25 years ago, some friends and I, aged between 13 & 15 decided to go for a bike ride. We packed sandwiches and flasks of squash into bags and cycled from our home village of Elstead, Surrey to Bury Hill, West Sussex. We had intended to cycle further to Arundel or the sea but we decided to quit while we were ahead. We had cycled 40 odd miles (including the stout climb up the South Downs) and had another 40 to get home. The freedom was exhilarating.
The majority of our route was on A roads and it was still a pleasure. We were cycling outside of rush hour on a week day; drivers were courteous, when a lorry slowed down behind us we pulled over to let the driver pass safely and he thanked us with a wave and a toot of the horn. We did all this with no helmets, no high-viz and without fear. Little did we know that Mrs Thatcher and the road building lobby had other ideas.
25 years later, cyclists can still use A Roads (they have a right to) but they aren’t exactly filled with pleasure, unless you’re the Marquis de Sade. Many have been ‘improved’ and ‘engineered’ to the extent that they have become dual carriageways – motorways in all but name that now bypass the very communities the original roads were meant to serve. They have become incredibly hostile environments for anything that doesn’t have a motor attached to it. It’s strange to think that you can’t cycle in or out of a seaside town such as Worthing due to the A24 being a fast dual carriageway unless you’re Mark Cavendish on amphetamines. There isn’t even a consistant path at the side for pedestrians or horse riders either.
Cycling as a result has become a very schizophrenic activity; on the one hand experienced cyclists claim that we must assert our right to the road and that if enough people do it we will reach some sort of tipping point or critical mass. Others believe that this will never happen all the while that cycling is increasingly perceived as a dangerous activity and that cycle lanes or shared use facilities are the way forward.
All very engaging stuff, but I would like to propose another way in the same vein as the Conservative road building policy of the 1980s and 1990s. I don’t mean London Cycle Superhighways or the National Cycle Network. No way. That’s for wimps!!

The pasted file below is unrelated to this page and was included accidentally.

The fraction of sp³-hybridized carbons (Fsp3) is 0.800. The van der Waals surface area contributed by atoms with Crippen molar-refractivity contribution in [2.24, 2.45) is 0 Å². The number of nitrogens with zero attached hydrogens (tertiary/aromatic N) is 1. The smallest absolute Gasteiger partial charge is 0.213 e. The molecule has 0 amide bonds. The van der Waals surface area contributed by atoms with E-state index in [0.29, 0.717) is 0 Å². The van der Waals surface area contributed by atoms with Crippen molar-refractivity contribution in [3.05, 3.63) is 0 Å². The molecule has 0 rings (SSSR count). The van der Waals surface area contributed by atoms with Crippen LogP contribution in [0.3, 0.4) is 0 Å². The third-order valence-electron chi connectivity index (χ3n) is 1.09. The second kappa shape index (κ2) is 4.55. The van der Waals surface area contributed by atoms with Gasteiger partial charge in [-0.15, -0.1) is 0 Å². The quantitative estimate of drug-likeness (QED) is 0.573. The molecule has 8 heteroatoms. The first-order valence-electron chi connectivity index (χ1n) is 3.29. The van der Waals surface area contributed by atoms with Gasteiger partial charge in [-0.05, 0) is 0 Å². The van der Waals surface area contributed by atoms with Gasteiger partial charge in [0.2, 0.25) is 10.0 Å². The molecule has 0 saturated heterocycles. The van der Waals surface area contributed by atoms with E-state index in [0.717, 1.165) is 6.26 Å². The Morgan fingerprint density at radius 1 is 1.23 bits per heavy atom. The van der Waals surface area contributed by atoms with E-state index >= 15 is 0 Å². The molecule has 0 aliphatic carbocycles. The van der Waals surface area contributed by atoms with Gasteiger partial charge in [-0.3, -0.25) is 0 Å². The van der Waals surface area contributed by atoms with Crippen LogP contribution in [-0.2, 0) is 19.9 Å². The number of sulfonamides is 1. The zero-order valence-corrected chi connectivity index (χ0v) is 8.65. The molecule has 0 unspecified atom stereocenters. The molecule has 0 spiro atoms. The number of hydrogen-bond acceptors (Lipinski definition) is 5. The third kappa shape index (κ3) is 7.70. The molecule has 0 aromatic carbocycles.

I want Town Planners and Highways engineers cowering in my wake as I pursue with extreme prejudice Cycle Mega Highways across the land as much as 5 metres wide!! I want them to be fast (or slow. It’s not a race), direct, with priority at junctions. Yes! Priority at junctions! I want ruthless planting of hedgerows and trees to act as windbreaks and encourage wildlife (that won’t get run over). I want to see people of all creeds, colours and ages riding to work and school with stupid grins plastered across their faces. I want to see the mass burning of High-viz tabards and helmets when people realise that cycling isn’t a dangerous activity and that they had been lied to by the motoring lobby and ‘road safety’ groups. I want the designers of ‘Shared Use Facilities’ and other crap cycle infrastructure put in large wooden stocks placed at the side of the Cycle Mega Highways to remind them constantly how it should be done. I want all ‘Cyclists Dismount’ and ‘End of Route’ signs melted down and turned into statues of Tommy ‘Angel of the North’ Simpson, Beryl ‘Angel of the North’ Burton, Sir Chris ‘Angel of the Track’ Hoy and Victoria ‘Angel of Angels’ Pendleton. I want people’s house prices to spiral upwards out of control when a Cycling Mega Highway stampedes nearby with its deafening levels of peace and quiet and obscene levels of fresh air. I want residents to attempt claiming compensation from the RSPB when the sound of birdsong starts becoming too much. I want pedestrians to worry about whether they’re wearing any deodorant due to no cyclists brushing past them on the pavements. I want towns and cities to become liveable and civilized again! I want local businesses, cafes and farm shops to enjoy rampant good trade due to happy people cycling past and local money staying local. I want the Chancellor to say at a budget ‘we don’t need to raise spending on the NHS because you’re all so fit and stress free. We’re diverting money instead to the treatment of the Top Gear fan base as they’re not getting any younger either.’
Above all, I want a proper legacy for my son and his children to enjoy. Not a sloppily converted pavement. Nor a strip of paint that fizzles out at the precise moment a cyclist would need it most. I mean a proper sustainable transport network. And I bet it would cost less than the proposed High Speed Rail Link too.
Some people say I’m a dreamer. But I’m not the only one. Please look at this brilliant blog entry from David Hembrow comparing British & Dutch streets.